Patuxent Homestead photographers cover scores of high school sporting events during the school year. They capture hundreds of goals and runs, victories and losses, tears of joy and sadness. Photographers Jen Rynda and Brian Krista each picked six of their favorites from baseball, softball, lacrosse and track, and shared a couple of tips for taking great sports shots. (Below)
The Baltimore Sun
Julio Mendoza has been riding horses since he was 3 years old, but his roots go back much further than that — he is the fourth generation in his family to train them.
Mendoza’s horses do something a little different than what you see at the Preakness Stakes. On his horse farm in Union Bridge, he teaches them dressage, or what is sometimes called “horse ballet.” In dressage, the rider and horse communicate to perform different moves and steps.
Mendoza also performs la Garrocha, which is a type of dressage that incorporates a 12-foot wooden garrocha pole. I visited he and his wife’s farm last week and took some photos and video.
The Darkroom interviews the creators of the Copycat Project, Rob Brulinski and Alex Wein. The duo produced a historical and pictorial documentation of the landmark Copy Cat building in a 140-page, 12-inch x 12-inch hardcover book, which features portraits of 130 residents and the avant-garde culture of creativity defining the space.
Aerobatics at its finest, the Blue Angels soared high during Star-Spangled Sailabration festivities in Baltimore.
The days of art school assignments fulfilled by lugging bulky, metal-bodies cameras with manual focus and no optical zoom are behind us. Even though many of us loved every minute of it, and secretly, the smell of Kodak developer, the convenience of having an iPhone 4 in your pocket is invaluable. Better still is the gratification of sharing those photos immediately around the web.
Last year on MSNBC’s Rock Center, Annie Leibovitz said that the iPhone 4s was the “snapshot camera of today.” And while not every smartphone has an 8 megapixel resolution like the iPhone 4S, most provide an instant, and very accessible, camera for when the moment strikes. Using basic composition skills and remembering the tips from Robert Hamilton, the Sun’s director of photography, the following Sailabration photos were shot on an iPhone 4 with the Camera+ app and clarity filter between 5:30 and 10:00 p.m. on June 14, 2012.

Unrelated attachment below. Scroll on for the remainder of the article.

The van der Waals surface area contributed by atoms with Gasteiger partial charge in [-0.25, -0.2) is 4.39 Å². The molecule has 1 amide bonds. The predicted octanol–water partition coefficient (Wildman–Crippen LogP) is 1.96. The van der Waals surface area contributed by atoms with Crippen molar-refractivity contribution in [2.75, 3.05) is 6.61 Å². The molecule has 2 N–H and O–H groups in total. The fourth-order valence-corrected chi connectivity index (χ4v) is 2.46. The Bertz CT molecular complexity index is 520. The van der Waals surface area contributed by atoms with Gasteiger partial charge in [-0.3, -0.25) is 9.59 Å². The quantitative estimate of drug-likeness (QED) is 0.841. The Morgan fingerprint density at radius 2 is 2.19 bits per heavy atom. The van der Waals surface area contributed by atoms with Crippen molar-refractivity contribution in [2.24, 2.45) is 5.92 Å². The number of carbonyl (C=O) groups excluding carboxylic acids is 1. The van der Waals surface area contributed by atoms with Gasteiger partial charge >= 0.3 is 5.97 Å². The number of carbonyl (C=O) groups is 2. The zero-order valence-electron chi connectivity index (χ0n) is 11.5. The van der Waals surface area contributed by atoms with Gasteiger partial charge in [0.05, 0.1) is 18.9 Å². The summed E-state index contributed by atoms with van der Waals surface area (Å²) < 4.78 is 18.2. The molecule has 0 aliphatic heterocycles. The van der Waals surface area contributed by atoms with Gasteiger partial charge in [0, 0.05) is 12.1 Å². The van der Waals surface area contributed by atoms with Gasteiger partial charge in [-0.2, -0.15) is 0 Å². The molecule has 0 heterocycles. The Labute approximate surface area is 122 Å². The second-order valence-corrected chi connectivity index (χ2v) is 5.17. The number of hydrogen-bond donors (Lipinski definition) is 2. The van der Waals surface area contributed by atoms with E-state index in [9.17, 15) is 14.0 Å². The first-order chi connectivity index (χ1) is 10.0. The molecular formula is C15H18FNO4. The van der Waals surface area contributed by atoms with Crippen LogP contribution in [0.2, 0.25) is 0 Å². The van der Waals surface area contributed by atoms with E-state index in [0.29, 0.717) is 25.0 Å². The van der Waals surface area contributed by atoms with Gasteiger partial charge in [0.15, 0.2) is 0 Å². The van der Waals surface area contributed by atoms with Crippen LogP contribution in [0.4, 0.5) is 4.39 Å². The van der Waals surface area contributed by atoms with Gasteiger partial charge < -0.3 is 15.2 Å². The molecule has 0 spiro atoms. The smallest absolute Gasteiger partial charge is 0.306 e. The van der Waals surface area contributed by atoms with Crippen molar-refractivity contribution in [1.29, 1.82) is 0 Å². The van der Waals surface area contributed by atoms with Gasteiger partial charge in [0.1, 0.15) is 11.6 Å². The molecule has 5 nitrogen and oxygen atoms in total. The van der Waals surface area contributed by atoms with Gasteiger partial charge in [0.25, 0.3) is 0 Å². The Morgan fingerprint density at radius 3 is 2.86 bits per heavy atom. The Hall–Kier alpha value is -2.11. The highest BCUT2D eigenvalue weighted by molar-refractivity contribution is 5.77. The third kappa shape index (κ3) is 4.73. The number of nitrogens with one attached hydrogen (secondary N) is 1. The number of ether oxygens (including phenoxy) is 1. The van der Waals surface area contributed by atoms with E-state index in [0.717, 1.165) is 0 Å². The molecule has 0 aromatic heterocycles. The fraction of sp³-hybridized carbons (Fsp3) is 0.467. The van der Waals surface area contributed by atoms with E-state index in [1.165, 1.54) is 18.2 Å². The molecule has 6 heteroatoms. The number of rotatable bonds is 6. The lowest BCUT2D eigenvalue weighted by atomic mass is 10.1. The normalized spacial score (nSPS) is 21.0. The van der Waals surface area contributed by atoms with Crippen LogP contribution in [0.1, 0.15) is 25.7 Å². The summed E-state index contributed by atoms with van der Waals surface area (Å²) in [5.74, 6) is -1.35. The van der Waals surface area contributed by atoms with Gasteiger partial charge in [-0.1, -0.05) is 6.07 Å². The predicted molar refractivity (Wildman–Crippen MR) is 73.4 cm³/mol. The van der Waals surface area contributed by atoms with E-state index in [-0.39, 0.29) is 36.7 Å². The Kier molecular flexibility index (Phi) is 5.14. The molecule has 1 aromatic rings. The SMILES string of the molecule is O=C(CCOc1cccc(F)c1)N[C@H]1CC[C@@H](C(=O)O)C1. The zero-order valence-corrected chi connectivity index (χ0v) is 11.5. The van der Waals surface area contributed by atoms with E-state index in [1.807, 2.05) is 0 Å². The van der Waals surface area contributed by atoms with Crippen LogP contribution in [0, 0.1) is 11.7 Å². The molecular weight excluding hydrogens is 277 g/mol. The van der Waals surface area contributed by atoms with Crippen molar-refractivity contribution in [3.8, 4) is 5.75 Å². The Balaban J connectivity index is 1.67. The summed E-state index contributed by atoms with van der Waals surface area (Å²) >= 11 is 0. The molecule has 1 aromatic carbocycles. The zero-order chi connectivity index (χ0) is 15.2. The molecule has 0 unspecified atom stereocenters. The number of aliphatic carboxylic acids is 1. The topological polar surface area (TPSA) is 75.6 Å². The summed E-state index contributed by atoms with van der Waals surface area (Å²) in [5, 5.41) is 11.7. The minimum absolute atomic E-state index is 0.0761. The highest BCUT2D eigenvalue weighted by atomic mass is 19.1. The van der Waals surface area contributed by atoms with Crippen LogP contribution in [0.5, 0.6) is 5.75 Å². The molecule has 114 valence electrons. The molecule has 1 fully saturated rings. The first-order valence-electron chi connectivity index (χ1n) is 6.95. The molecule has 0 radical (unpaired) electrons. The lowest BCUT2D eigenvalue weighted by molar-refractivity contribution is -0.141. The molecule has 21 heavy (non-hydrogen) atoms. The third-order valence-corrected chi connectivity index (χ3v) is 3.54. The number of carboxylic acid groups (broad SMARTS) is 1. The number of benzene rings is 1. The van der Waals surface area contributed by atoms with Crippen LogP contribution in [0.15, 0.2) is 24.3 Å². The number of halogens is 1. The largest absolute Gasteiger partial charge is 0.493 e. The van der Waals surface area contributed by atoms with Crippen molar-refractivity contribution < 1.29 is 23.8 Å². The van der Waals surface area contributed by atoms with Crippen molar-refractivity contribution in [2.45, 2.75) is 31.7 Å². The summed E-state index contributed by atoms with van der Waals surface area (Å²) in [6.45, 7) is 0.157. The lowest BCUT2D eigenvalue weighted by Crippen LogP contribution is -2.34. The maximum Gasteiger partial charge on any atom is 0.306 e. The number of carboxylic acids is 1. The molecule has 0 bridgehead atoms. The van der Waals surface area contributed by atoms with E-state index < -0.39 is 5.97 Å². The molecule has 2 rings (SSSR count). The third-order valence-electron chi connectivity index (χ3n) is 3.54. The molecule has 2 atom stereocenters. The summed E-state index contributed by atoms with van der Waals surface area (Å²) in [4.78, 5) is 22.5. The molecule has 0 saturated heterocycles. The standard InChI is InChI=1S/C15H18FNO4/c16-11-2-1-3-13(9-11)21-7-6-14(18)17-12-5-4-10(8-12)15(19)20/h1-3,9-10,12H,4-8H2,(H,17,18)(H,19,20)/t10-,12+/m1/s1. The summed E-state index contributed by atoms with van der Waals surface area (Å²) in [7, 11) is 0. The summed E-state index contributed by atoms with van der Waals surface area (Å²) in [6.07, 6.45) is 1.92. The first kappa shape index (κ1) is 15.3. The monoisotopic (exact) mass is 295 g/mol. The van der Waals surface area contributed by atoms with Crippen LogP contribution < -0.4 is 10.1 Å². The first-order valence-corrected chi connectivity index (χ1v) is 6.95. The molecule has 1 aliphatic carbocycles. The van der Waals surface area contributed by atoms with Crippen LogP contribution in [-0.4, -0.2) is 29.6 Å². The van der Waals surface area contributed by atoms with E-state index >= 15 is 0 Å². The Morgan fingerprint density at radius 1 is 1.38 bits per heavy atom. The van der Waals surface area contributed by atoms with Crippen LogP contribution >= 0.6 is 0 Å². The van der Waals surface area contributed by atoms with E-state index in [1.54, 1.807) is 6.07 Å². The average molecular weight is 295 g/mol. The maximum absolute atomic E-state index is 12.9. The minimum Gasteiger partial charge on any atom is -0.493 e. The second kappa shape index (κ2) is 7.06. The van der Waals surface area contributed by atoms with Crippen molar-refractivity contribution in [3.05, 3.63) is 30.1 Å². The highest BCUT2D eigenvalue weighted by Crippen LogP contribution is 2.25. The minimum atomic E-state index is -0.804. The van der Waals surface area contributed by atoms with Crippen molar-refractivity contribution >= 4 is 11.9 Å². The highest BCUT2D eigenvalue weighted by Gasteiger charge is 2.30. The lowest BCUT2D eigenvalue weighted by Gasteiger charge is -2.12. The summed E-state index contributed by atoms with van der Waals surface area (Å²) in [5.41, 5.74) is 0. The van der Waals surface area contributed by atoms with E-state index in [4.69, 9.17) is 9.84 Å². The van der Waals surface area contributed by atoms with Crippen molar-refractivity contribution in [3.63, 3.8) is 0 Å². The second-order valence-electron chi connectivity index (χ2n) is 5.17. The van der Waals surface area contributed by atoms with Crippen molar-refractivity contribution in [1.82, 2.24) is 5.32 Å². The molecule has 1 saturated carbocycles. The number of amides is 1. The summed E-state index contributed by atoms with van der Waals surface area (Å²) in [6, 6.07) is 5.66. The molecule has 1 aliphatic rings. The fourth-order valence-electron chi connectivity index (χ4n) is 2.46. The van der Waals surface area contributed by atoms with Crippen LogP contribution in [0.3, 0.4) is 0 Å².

From Charles Darwin to Jack LaLanne and James Brown, these “fathers” and “godfathers” are some of the most celebrated in pop culture for being innovators in their respected fields. And while your father is probably not as well known as these men, we bet he’s known for something great. Leave us a comment below describing what your father is the “Father of” to wish him a Happy Father’s Day!”
Interest in re-creating battle scenes and collecting relics of war is nothing new. But with today’s Star-Spangled Sailabration in Baltimore’s waters, what better time to revisit the important connection Maryland has with the War of 1812.
Founder’s Day in England celebrates the escape of the future King Charles II after defeat in the Battle of Worchester in 1651. The King evaded capture by hiding in a royal oak tree. As part of the celebration the Chelsea Pensioners, British veteran soldiers at the the Royal Chelsea Hospital, are inspected by a member of the royal family. This year the honors were carried out by Sophie, Countess of Wessex. All members of the ceremonies wear sprigs of oak leaves to commemorate the escape. The hospital was founded by King Charles II in 1682 and is home to some 300 pensioners.
Not many know the story behind the iconic photo of Gen. Dwight D. Eisenhower speaking with a group of U.S. paratroopers on the eve of the D-Day invasion. Former Sun librarian Susan S. Waters told reporter Frederick N. Rasmussen details of the encounter for a story published in The Sun in 1999. Wallace C. Strobel, the young paratrooper with the blackened face and jumpmaster’s No. 23 standing in front of Eisenhower in the photo, was in fact, Waters’ father. So what did Ike say to the soldiers? The obvious guess would be that Eisenhower was rallying the paratroopers with words of victory, a great crusade and defeating the Nazis, but as Rasmussen wrote, it was actually fishing that was the topic of conversation.
Baltimore Sun video editor Christopher T. Assaf visits the Oval Office after winning the Photography – Sports Action category in the White House News Photographer Association’s ‘Eyes of History’ contest.